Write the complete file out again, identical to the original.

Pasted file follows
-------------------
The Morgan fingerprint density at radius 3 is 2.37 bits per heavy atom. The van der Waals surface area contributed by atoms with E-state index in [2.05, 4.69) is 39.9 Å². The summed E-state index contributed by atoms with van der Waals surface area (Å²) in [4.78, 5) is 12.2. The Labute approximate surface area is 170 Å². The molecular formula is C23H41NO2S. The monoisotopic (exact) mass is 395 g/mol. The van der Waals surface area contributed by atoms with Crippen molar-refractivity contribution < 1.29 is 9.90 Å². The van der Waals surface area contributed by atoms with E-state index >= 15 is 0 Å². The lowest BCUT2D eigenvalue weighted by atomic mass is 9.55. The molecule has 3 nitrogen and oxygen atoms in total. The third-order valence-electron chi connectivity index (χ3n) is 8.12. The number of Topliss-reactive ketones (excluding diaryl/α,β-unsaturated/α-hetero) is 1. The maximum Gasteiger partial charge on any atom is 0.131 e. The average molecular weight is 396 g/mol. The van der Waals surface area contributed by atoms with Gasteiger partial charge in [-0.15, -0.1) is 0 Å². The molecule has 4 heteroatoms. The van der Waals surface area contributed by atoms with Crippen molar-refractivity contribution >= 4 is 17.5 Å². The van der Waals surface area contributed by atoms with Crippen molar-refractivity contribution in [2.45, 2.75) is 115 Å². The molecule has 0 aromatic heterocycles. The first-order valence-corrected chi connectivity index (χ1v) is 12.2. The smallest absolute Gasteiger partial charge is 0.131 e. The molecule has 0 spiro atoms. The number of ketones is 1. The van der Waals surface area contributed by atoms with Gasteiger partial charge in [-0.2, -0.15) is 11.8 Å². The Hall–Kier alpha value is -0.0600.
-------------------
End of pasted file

The Morgan fingerprint density at radius 3 is 2.37 bits per heavy atom. The van der Waals surface area contributed by atoms with E-state index in [2.05, 4.69) is 39.9 Å². The summed E-state index contributed by atoms with van der Waals surface area (Å²) in [4.78, 5) is 12.2. The Labute approximate surface area is 170 Å². The molecular formula is C23H41NO2S. The monoisotopic (exact) mass is 395 g/mol. The van der Waals surface area contributed by atoms with Crippen molar-refractivity contribution < 1.29 is 9.90 Å². The van der Waals surface area contributed by atoms with E-state index >= 15 is 0 Å². The lowest BCUT2D eigenvalue weighted by atomic mass is 9.55. The molecule has 3 nitrogen and oxygen atoms in total. The third-order valence-electron chi connectivity index (χ3n) is 8.12. The number of Topliss-reactive ketones (excluding diaryl/α,β-unsaturated/α-hetero) is 1. The maximum Gasteiger partial charge on any atom is 0.131 e. The average molecular weight is 396 g/mol. The van der Waals surface area contributed by atoms with Gasteiger partial charge in [-0.15, -0.1) is 0 Å². The molecule has 4 heteroatoms. The van der Waals surface area contributed by atoms with Crippen molar-refractivity contribution >= 4 is 17.5 Å². The van der Waals surface area contributed by atoms with Crippen molar-refractivity contribution in [2.45, 2.75) is 115 Å². The molecule has 0 aromatic heterocycles. The first-order valence-corrected chi connectivity index (χ1v) is 12.2. The smallest absolute Gasteiger partial charge is 0.131 e. The molecule has 0 spiro atoms. The number of ketones is 1. The van der Waals surface area contributed by atoms with Gasteiger partial charge in [-0.2, -0.15) is 11.8 Å². The Hall–Kier alpha value is -0.0600.